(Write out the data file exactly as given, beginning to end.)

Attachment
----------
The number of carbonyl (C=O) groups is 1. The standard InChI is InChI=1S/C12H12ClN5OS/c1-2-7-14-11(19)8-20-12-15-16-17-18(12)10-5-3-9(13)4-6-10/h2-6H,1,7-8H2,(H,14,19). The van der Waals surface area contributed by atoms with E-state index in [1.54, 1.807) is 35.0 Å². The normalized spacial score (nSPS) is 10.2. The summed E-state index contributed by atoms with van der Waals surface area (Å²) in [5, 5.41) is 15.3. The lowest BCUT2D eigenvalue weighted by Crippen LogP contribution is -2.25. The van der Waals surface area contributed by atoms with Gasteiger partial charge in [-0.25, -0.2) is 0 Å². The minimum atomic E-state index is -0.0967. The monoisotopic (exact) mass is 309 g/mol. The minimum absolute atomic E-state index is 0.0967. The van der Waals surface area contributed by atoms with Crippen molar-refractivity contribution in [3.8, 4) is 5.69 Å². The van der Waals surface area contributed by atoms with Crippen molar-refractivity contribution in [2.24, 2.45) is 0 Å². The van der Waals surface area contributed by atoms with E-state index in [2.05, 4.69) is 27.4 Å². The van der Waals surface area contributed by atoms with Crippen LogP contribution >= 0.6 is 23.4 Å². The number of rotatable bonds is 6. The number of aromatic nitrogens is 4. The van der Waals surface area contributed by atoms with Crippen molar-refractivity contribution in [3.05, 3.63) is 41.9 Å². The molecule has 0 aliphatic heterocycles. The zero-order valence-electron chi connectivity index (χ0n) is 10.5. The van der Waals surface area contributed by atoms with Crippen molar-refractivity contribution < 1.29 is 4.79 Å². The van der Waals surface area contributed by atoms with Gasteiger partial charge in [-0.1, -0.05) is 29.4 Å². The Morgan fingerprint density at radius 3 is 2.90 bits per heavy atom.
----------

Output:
The number of carbonyl (C=O) groups is 1. The standard InChI is InChI=1S/C12H12ClN5OS/c1-2-7-14-11(19)8-20-12-15-16-17-18(12)10-5-3-9(13)4-6-10/h2-6H,1,7-8H2,(H,14,19). The van der Waals surface area contributed by atoms with E-state index in [1.54, 1.807) is 35.0 Å². The normalized spacial score (nSPS) is 10.2. The summed E-state index contributed by atoms with van der Waals surface area (Å²) in [5, 5.41) is 15.3. The lowest BCUT2D eigenvalue weighted by Crippen LogP contribution is -2.25. The van der Waals surface area contributed by atoms with Gasteiger partial charge in [-0.25, -0.2) is 0 Å². The minimum atomic E-state index is -0.0967. The monoisotopic (exact) mass is 309 g/mol. The minimum absolute atomic E-state index is 0.0967. The van der Waals surface area contributed by atoms with Crippen molar-refractivity contribution in [3.8, 4) is 5.69 Å². The van der Waals surface area contributed by atoms with Crippen molar-refractivity contribution in [2.24, 2.45) is 0 Å². The van der Waals surface area contributed by atoms with E-state index in [2.05, 4.69) is 27.4 Å². The van der Waals surface area contributed by atoms with Crippen LogP contribution >= 0.6 is 23.4 Å². The number of rotatable bonds is 6. The number of aromatic nitrogens is 4. The van der Waals surface area contributed by atoms with Crippen molar-refractivity contribution in [3.05, 3.63) is 41.9 Å². The molecule has 0 aliphatic heterocycles. The zero-order valence-electron chi connectivity index (χ0n) is 10.5. The van der Waals surface area contributed by atoms with Crippen molar-refractivity contribution < 1.29 is 4.79 Å². The van der Waals surface area contributed by atoms with Gasteiger partial charge in [-0.1, -0.05) is 29.4 Å². The Morgan fingerprint density at radius 3 is 2.90 bits per heavy atom.